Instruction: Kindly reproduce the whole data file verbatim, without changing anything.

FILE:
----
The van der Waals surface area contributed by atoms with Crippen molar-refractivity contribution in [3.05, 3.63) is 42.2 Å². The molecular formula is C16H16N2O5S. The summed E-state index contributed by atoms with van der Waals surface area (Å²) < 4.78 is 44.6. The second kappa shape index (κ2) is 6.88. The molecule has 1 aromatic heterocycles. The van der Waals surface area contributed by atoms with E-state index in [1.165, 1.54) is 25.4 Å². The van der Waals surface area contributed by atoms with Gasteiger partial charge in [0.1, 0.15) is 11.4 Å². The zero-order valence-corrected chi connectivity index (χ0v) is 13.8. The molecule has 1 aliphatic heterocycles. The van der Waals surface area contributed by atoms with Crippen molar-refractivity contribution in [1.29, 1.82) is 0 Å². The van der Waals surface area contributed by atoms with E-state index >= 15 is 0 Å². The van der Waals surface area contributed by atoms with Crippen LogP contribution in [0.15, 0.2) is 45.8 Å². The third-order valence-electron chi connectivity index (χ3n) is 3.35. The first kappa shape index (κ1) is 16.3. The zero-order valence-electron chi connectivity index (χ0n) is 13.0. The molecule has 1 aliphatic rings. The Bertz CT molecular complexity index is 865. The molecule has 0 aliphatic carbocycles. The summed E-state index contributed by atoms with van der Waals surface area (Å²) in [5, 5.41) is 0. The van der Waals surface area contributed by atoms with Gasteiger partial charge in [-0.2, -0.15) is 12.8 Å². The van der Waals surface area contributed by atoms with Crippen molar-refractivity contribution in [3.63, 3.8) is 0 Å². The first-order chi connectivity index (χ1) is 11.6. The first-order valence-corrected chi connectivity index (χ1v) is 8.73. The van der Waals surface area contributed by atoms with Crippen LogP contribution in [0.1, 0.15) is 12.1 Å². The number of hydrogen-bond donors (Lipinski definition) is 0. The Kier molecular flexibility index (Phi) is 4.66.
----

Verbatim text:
The van der Waals surface area contributed by atoms with Crippen molar-refractivity contribution in [3.05, 3.63) is 42.2 Å². The molecular formula is C16H16N2O5S. The summed E-state index contributed by atoms with van der Waals surface area (Å²) < 4.78 is 44.6. The second kappa shape index (κ2) is 6.88. The molecule has 1 aromatic heterocycles. The van der Waals surface area contributed by atoms with E-state index in [1.165, 1.54) is 25.4 Å². The van der Waals surface area contributed by atoms with Gasteiger partial charge in [0.1, 0.15) is 11.4 Å². The zero-order valence-corrected chi connectivity index (χ0v) is 13.8. The molecule has 1 aliphatic heterocycles. The van der Waals surface area contributed by atoms with Crippen molar-refractivity contribution in [1.29, 1.82) is 0 Å². The van der Waals surface area contributed by atoms with E-state index >= 15 is 0 Å². The van der Waals surface area contributed by atoms with Crippen LogP contribution in [0.15, 0.2) is 45.8 Å². The third-order valence-electron chi connectivity index (χ3n) is 3.35. The first kappa shape index (κ1) is 16.3. The zero-order valence-electron chi connectivity index (χ0n) is 13.0. The molecule has 1 aliphatic rings. The Bertz CT molecular complexity index is 865. The molecule has 0 aliphatic carbocycles. The summed E-state index contributed by atoms with van der Waals surface area (Å²) in [5, 5.41) is 0. The van der Waals surface area contributed by atoms with Gasteiger partial charge in [-0.2, -0.15) is 12.8 Å². The van der Waals surface area contributed by atoms with Crippen molar-refractivity contribution in [3.63, 3.8) is 0 Å². The first-order chi connectivity index (χ1) is 11.6. The first-order valence-corrected chi connectivity index (χ1v) is 8.73. The van der Waals surface area contributed by atoms with Crippen LogP contribution in [0.1, 0.15) is 12.1 Å². The number of hydrogen-bond donors (Lipinski definition) is 0. The Kier molecular flexibility index (Phi) is 4.66.